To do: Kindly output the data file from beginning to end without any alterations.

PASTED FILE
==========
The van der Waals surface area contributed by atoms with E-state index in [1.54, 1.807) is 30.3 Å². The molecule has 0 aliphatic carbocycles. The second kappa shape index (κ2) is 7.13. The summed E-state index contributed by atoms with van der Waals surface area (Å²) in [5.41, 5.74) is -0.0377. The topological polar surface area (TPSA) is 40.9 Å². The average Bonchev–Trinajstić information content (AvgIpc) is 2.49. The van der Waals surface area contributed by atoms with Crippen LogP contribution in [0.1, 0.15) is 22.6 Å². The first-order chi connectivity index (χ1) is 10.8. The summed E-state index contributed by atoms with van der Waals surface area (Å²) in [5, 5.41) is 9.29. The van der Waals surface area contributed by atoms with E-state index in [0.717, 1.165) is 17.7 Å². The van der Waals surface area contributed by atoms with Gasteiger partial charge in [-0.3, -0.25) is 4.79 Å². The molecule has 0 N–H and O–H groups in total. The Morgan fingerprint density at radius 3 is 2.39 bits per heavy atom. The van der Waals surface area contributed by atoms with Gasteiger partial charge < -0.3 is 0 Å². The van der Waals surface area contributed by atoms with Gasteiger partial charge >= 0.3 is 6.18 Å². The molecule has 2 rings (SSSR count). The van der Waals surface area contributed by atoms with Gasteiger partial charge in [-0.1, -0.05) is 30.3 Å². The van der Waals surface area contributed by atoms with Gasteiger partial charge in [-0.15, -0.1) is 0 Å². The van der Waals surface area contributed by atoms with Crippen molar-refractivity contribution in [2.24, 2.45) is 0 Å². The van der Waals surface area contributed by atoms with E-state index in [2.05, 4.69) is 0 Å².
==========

The van der Waals surface area contributed by atoms with E-state index in [1.54, 1.807) is 30.3 Å². The molecule has 0 aliphatic carbocycles. The second kappa shape index (κ2) is 7.13. The summed E-state index contributed by atoms with van der Waals surface area (Å²) in [5.41, 5.74) is -0.0377. The topological polar surface area (TPSA) is 40.9 Å². The average Bonchev–Trinajstić information content (AvgIpc) is 2.49. The van der Waals surface area contributed by atoms with Crippen LogP contribution in [0.1, 0.15) is 22.6 Å². The first-order chi connectivity index (χ1) is 10.8. The summed E-state index contributed by atoms with van der Waals surface area (Å²) in [5, 5.41) is 9.29. The van der Waals surface area contributed by atoms with E-state index in [0.717, 1.165) is 17.7 Å². The van der Waals surface area contributed by atoms with Gasteiger partial charge in [-0.3, -0.25) is 4.79 Å². The molecule has 0 N–H and O–H groups in total. The Morgan fingerprint density at radius 3 is 2.39 bits per heavy atom. The van der Waals surface area contributed by atoms with Gasteiger partial charge < -0.3 is 0 Å². The van der Waals surface area contributed by atoms with Gasteiger partial charge >= 0.3 is 6.18 Å². The molecule has 2 rings (SSSR count). The van der Waals surface area contributed by atoms with Gasteiger partial charge in [-0.1, -0.05) is 30.3 Å². The van der Waals surface area contributed by atoms with Gasteiger partial charge in [-0.15, -0.1) is 0 Å². The van der Waals surface area contributed by atoms with Crippen molar-refractivity contribution in [2.24, 2.45) is 0 Å². The van der Waals surface area contributed by atoms with E-state index in [2.05, 4.69) is 0 Å².